On December 14, 2017, the National Labor Relations Board discarded its longstanding rule that facially neutral employer rules are unlawful if an employee would “reasonably construe” the rule as prohibiting an employee from engaging in protected, concerted activity under Section 7 of the National Labor Relations Act (NLRA). Moving forward, the Board held, it will balance the employer’s justification for the rule against the impact on NLRA rights, and take into account the facts and circumstances including the relative importance of the employer’s justification, the particular work setting or event, and the importance of the NLRA right at issue. This decision overrules 13 years of precedent, and offers some measure of respite to employers stumped by the Board’s past approach to evaluating handbooks, social media standards, technology policies, conduct rules, and other common workplace policies.
As most human resources professionals know, documentation can often make or break an employment lawsuit. A thorough paper record of an employee’s performance problems, complaints, job requirements, attendance, and/or breaks and working time can aid employers when faced with an agency filing or lawsuit. While this paper record may not stop a legal complaint, it can provide critical leverage in settlement negotiations or result in early dismissal of a discrimination or wage and hour lawsuit. A lack of documentation, on the other hand, can result in overtime or vacation wages owed, allow discrimination or retaliation claims to proceed that otherwise could have been resolved swiftly, or constitute violations of recordkeeping laws.
Boyne Resorts, the company which operates Loon Mountain ski area in New Hampshire, Sunday River and Sugarloaf in Maine and several other ski areas in the US and Canada has announced that all employees will be required to wear safety helmets while working on the snow. This applies not only to ski and snowboard instructors who routinely wear helmets, but all other workers who get around the mountain on skis or snowboards. Bicycle helmets will also be required for employees while on duty. This follows the death last season of a Sugarloaf employee. The incident was investigated by OSHA which issued a citation for a serious violation of workplace safety rules and levied a fine of $11,408.
Attorney General Jeff Sessions on October 4, 2017 issued a memorandum to all US Attorneys signaling a change in the previously articulated position of the United States Department of Justice (DOJ) on transgender employment discrimination. The memorandum, entitled Revised Treatment of Transgender Employment Discrimination Claims, states that in pending and future cases, the DOJ will take the position that Title VII of the Civil Rights Act of 1964 does not provide protection against discrimination based on gender identity. Sessions concedes that some federal courts have interpreted the law differently, and advises his US Attorneys to preserve the issue for “further review” or appeal.
In a brief court filing on Tuesday, the Trump Administration dropped its appeal of the injunction preventing the Obama Administration’s new overtime rule from going into effect.
The new overtime rule, which was supposed to have gone into effect last December, would have raised the “salary level test” for executive, administrative, and professional workers from $455 per week to $913 per week. Continue Reading Overtime Rule Update: Trump Administration Drops Its Appeal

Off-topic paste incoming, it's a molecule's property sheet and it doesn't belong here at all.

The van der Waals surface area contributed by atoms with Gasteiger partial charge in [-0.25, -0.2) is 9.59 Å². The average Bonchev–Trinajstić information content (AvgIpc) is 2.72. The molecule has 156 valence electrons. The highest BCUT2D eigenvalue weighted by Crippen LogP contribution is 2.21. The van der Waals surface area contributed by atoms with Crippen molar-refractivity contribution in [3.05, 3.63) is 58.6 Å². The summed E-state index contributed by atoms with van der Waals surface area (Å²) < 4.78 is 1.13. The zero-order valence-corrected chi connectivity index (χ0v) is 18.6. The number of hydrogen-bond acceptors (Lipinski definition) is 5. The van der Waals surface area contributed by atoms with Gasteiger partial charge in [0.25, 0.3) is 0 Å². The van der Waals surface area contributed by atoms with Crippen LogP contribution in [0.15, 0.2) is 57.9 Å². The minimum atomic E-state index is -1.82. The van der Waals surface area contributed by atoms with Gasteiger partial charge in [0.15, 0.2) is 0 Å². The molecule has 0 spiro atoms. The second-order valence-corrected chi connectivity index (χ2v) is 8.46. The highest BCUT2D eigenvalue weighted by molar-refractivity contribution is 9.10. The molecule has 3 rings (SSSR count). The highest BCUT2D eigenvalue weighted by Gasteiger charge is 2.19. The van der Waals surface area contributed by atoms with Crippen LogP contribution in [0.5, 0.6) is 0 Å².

Yesterday, Judge Amos Mazzant, a federal judge based in Texas, issued an order invalidating the Obama-era overtime rule that would have made more than 4 million additional workers eligible to earn overtime.
Last week, Governor Baker signed the Pregnant Workers Fairness Act into law, which guarantees greater protections for pregnant women and nursing mothers in the workplace. The bill had unanimously passed in both the House and Senate. The law prohibits employers from discriminating against an employee because of pregnancy or the need to express breast milk for a nursing child and from denying these employees a reasonable accommodation when it would not cause the employer undue hardship.
Please click here for a more detailed discussion of the law.
The law will take effect on April 1, 2018. Employers should start reviewing their current policies now in order to make the necessary revisions to comply with the law.
Our April 5, 2017 post highlighted a decision of the Seventh Circuit Court of Appeals finding that Title VII protections against discrimination on the basis of gender extend to sexual orientation. That court referenced US Supreme Court decisions such as the 2015 same sex marriage case, Obergefell v. Hodges, in concluding that “[t]he logic of the Supreme Court’s decisions, as well as the common-sense reality that it is actually impossible to discriminate on the basis of sexual orientation without discriminating on the basis of sex, persuade us that the time has come to overrule our previous cases that have endeavored to find and observe that line.”
A few weeks ago, the Department of Labor filed a brief with the Fifth Circuit Court of Appeals in which it backed away from the $913 per week salary level test set in the 2016 amendments to the FLSA overtime rules. In that brief, the DOL stated that it would soon publish a request for information seeking public input to be used by the DOL in drafting a new proposed overtime rule.
In a highly-anticipated decision issued yesterday, the Massachusetts Supreme Judicial Court reversed a lower court’s dismissal of a suit filed by a woman who was fired because of her off-duty use of medical marijuana. The SJC held that the woman’s claims for disability discrimination under the Massachusetts antidiscrimination statute, G.L. ch. 151B, could go forward.